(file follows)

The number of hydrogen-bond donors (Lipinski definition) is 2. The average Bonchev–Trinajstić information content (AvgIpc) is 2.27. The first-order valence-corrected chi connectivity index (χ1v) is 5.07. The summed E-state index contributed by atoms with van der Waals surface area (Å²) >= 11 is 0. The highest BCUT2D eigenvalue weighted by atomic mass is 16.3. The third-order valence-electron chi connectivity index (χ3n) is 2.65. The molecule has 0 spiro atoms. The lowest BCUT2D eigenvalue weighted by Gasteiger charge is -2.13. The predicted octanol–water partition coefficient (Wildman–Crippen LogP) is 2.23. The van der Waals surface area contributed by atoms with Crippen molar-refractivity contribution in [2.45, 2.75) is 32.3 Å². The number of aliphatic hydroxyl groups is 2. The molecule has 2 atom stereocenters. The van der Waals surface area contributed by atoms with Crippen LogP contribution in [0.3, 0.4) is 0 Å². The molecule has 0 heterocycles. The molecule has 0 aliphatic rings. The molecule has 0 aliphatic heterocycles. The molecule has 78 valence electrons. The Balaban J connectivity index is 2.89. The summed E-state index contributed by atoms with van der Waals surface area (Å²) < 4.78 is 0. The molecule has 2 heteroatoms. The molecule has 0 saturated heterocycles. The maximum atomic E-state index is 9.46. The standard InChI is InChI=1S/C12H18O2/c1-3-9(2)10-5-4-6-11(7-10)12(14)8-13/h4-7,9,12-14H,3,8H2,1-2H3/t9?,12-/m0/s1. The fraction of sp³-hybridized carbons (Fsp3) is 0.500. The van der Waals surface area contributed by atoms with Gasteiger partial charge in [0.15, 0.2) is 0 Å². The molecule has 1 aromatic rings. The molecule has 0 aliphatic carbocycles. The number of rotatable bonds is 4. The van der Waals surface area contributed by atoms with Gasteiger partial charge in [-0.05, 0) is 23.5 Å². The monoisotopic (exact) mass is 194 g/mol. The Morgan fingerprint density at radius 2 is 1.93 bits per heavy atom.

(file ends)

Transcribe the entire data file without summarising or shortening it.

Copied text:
The number of hydrogen-bond donors (Lipinski definition) is 2. The average Bonchev–Trinajstić information content (AvgIpc) is 2.27. The first-order valence-corrected chi connectivity index (χ1v) is 5.07. The summed E-state index contributed by atoms with van der Waals surface area (Å²) >= 11 is 0. The highest BCUT2D eigenvalue weighted by atomic mass is 16.3. The third-order valence-electron chi connectivity index (χ3n) is 2.65. The molecule has 0 spiro atoms. The lowest BCUT2D eigenvalue weighted by Gasteiger charge is -2.13. The predicted octanol–water partition coefficient (Wildman–Crippen LogP) is 2.23. The van der Waals surface area contributed by atoms with Crippen molar-refractivity contribution in [2.45, 2.75) is 32.3 Å². The number of aliphatic hydroxyl groups is 2. The molecule has 2 atom stereocenters. The van der Waals surface area contributed by atoms with Crippen LogP contribution in [0.3, 0.4) is 0 Å². The molecule has 0 heterocycles. The molecule has 0 aliphatic rings. The molecule has 0 aliphatic heterocycles. The molecule has 78 valence electrons. The Balaban J connectivity index is 2.89. The summed E-state index contributed by atoms with van der Waals surface area (Å²) < 4.78 is 0. The molecule has 2 heteroatoms. The molecule has 0 saturated heterocycles. The maximum atomic E-state index is 9.46. The standard InChI is InChI=1S/C12H18O2/c1-3-9(2)10-5-4-6-11(7-10)12(14)8-13/h4-7,9,12-14H,3,8H2,1-2H3/t9?,12-/m0/s1. The fraction of sp³-hybridized carbons (Fsp3) is 0.500. The van der Waals surface area contributed by atoms with Gasteiger partial charge in [0.15, 0.2) is 0 Å². The molecule has 1 aromatic rings. The molecule has 0 aliphatic carbocycles. The number of rotatable bonds is 4. The van der Waals surface area contributed by atoms with Gasteiger partial charge in [-0.05, 0) is 23.5 Å². The monoisotopic (exact) mass is 194 g/mol. The Morgan fingerprint density at radius 2 is 1.93 bits per heavy atom.